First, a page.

Essays & Articles

Since the first NY African Film Festival in 1993, AFF has cultivated an international network of industry professionals and media scholars to contribute insights to the historical and aesthetic significance of works by filmmakers in Africa and the Diaspora. Our collection of literature complements audience experiences of African cinema with the cultural contexts and production values that inform a finished work. It reflects the aspirations of AFF contributors as well as the directors themselves through interviews, film reviews, essays, and film industry observations.

  • African Cinema in the Nineties
  • By Mbye Cham
  • For African cinema, the final decade of this century has been a mixed bag of promises, hopes, achievements, and continued struggle and frustration with the same set of issues and challenges that have always confronted filmmakers throughout the continent. Hopes … read more»

  • Ouaga Hip Hop Festival
  • By Muriel Placet-Kouassi
  • Ouagadougou is much more than the capital of Burkina Faso, it is one of the cultural capitals of the world. The city hosts several major festivals: the International Craft Show of Ouagadougou, the Festival International de Théâtre et de Marionnettes … read more»

  • Akiedah Mohamed Reviews White Wedding
  • By Akiedah Mohamed
  • The preview of White Wedding at Atlas studios in Johannesburg was packed, yet people squeezed into any and every available space. Within minutes of watching the film, I understood why there’s such a buzz ahead of its cinematic release; it’s … read more»

  • The African Slave Trades: Across the Indian Ocean
  • By Anonymous
  • The Arab world’s lost memory of African enslavement dominated the panel discussions that followed the screening of The African Slave Trades: Across the Indian Ocean. The film’s narrator, Nigerian writer and Nobel Laureate Wole Soyinka, noted that “each time an … read more»

  • Expanding Artistic Horizons
  • By Joyce White
  • The tall sentry at Paris’s Branly Museum greeted me with its left arm stretched above its head, palm forward, breasts sagging. Its neatly bearded regal face was cut with minute scarification and set above a long and graceful neck draped … read more»

  • Sembene Remembered
  • By Sean Jacobs
  • On Tuesday, May 27, 2008, AFF co-produced a very special evening at the French institute Alliance Français, titled “Homage To Ousmane Sembène.” The evening began with a screening of a short documentary directed by Mamadou Niang on the life of … read more»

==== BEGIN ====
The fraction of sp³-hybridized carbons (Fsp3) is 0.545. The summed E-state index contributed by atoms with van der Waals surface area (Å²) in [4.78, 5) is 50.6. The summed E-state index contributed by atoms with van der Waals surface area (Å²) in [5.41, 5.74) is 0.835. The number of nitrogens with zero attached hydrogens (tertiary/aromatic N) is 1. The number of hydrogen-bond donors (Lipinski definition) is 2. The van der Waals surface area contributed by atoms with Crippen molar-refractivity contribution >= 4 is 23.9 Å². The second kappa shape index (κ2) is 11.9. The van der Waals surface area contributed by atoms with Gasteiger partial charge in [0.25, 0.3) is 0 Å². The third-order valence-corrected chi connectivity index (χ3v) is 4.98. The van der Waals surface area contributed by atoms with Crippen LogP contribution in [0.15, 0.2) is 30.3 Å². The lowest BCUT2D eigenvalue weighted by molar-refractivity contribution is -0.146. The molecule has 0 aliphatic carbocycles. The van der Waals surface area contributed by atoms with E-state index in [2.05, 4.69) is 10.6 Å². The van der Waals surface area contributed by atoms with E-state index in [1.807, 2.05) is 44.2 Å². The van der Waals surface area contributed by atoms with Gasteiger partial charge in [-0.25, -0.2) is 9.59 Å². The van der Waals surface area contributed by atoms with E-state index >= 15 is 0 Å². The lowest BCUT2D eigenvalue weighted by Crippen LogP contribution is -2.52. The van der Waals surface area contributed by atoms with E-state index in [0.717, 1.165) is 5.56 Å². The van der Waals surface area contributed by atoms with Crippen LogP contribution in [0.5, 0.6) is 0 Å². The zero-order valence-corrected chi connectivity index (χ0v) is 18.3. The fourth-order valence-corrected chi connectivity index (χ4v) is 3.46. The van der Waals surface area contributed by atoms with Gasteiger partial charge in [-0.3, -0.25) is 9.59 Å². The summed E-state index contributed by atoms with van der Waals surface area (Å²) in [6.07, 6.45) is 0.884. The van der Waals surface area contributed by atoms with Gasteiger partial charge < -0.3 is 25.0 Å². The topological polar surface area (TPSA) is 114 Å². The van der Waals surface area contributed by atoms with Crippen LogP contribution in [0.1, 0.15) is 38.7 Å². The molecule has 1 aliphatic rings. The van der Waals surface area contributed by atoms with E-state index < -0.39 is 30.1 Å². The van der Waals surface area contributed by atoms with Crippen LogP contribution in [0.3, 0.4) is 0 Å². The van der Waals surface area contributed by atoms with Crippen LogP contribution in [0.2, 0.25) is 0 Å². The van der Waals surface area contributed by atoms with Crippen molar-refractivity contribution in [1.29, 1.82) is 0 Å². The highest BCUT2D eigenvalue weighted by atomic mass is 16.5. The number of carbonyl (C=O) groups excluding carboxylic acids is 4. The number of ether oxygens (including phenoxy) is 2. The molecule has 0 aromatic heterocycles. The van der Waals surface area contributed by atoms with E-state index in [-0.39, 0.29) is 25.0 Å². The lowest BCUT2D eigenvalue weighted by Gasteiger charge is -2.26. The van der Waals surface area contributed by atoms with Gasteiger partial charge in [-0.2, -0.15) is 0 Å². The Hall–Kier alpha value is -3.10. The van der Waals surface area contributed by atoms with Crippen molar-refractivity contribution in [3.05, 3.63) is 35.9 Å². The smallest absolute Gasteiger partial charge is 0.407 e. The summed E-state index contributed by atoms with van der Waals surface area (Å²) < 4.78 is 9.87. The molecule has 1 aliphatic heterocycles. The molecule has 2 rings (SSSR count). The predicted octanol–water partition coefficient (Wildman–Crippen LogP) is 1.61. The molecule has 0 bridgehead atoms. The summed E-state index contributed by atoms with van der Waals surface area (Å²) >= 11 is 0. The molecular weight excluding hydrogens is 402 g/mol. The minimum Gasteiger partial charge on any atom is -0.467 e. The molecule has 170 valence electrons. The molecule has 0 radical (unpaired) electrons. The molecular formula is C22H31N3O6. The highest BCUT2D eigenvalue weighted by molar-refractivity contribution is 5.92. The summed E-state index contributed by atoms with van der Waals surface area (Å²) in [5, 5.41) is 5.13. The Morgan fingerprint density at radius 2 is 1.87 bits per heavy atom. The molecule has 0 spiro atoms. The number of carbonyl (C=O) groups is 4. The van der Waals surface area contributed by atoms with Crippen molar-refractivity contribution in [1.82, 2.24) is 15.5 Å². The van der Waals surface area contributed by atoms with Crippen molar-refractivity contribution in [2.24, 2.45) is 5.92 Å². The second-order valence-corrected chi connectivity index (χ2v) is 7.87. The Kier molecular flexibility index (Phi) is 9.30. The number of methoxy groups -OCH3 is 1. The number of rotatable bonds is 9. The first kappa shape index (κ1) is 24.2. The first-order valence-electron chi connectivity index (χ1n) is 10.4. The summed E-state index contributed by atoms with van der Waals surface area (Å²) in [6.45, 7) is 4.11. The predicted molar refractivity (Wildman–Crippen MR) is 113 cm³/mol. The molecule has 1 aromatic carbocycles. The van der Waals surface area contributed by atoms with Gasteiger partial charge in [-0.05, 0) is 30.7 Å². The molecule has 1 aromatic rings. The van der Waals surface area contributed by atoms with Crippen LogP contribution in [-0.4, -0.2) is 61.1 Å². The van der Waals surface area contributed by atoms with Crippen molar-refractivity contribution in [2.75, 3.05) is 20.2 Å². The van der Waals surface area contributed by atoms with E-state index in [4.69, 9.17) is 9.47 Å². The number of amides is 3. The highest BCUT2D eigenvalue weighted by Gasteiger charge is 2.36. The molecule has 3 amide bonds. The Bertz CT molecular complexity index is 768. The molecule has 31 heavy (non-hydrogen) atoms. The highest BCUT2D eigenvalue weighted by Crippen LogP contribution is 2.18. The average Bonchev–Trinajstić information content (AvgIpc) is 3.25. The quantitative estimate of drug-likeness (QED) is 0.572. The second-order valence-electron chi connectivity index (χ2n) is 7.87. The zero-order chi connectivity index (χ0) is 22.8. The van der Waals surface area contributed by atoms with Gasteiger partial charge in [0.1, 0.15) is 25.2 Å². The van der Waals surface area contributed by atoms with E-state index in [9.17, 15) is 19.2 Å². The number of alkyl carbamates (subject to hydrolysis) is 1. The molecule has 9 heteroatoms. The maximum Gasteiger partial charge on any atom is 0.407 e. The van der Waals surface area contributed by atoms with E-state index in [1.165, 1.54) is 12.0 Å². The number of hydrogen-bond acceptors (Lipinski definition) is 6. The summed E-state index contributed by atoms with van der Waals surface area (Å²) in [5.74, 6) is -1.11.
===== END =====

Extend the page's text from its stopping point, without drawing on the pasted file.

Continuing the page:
• Cinema
  • By Emilie de Brigard
  • Soon after its invention in France in 1895, cinema came to Africa. Over the next century, its development was shaped by European colonialism and its postcolonial aftermath. By 2005, however, African cinema had come of age. In the beginning, only … read more»

  • Sembène the Ceddo*
  • By Olivier Barlet
  • Young Ousmane was not predisposed to become the master of African cinema. His family, fishermen from Zinguidor, wasn’t wealthy or from a noble background. But when he was born in 1923, Casamance had just been “pacified”, after three centuries of … read more»

  • Interview with Branwen Okpako
  • By Andrew Dosunmu
  • AD: What do you want people to take out of your themes? And what experience do you want people to get?

    BO: Okay, let me not be vain about it. I want people to leave Dirt for Dinner having learned … read more»

  • AFF 2006 Outdoor Series
  • By Rumbidzai Bwerinofa
  • Hello, it’s me again, the African Film Addict, and I am still addicted. However, this year, I gave up the summer to work on improving myself professionally (whatever that means). When I received the emails and postcards about the New … read more»

  • Interview with Jean-Marie Teno
  • By Horst Rutsch
  • Directing both documentary and fiction, Jean-Marie Teno frequently shoots his films himself, often in the reflexive and provocative style of the first person narrative. Born in 1954, in Famleng, Cameroon, Teno studied communication at the University of Valenciennes and graduated … read more»

  • 55th Berlin Film Festival Focuses on Africa
  • By Ogova Ondego
  • The 55th edition of the Berlin International Film Festival was special to me in the sense that it not only focused on Africa and an African film won the Golden Bear, but that the world’s second largest audiovisual event imparted … read more»

  • News Clipping: 2005
  • Screenings of the AFF Traveling Series at the Museum of Fine Arts in Houston coincide with a major exhibition entitled African Art Now: Masterpieces from the Jean Pigozzi Collection. The exhibition will present thirty-one contemporary artists from fifteen African … read more»

  • Madame Brouette: A Film by Moussa Sene Absa
  • By Françoise Bouffault

  • I’ve always been very attracted to films made in Senegal probably I have been there, exploring Dakar’s neighborhoods. I have sat with women around the dancing circle in Medina. I have strolled in the sandy streets of Niarri Tally, watched … read more»

  • Max and Mona
  • By Sean Jacobs
  • Max and Mona is a post-apartheid South African comedy. Set in and around the country’s industrial capital Johannesburg, it revolves around young Max Bua (Mpho Lovingo) the village mourner of a small provincial town who, despite inheriting his grandfather’s unique … read more»

  • The 2004 Dhow Awards
  • By Kimani wa Wanjiru

    Golden Dhow
    Directed by Rajiv Vijay
    India, 2003, 108 mins.

    An understanding evolves between a daughter and her father as they undertake a journey together that takes them through the feudal paths of the father’s ancestral village … read more»

  • We, The Living
  • By Donald Levit
  • South African theater, jazz, video and commercial film director Ian Gabriel’s first feature, Forgiveness, offers a sensitive probing of the realities of apartheid and its human toll and legacy.

    One of twenty-four films from twelve countries at the multi-media … read more»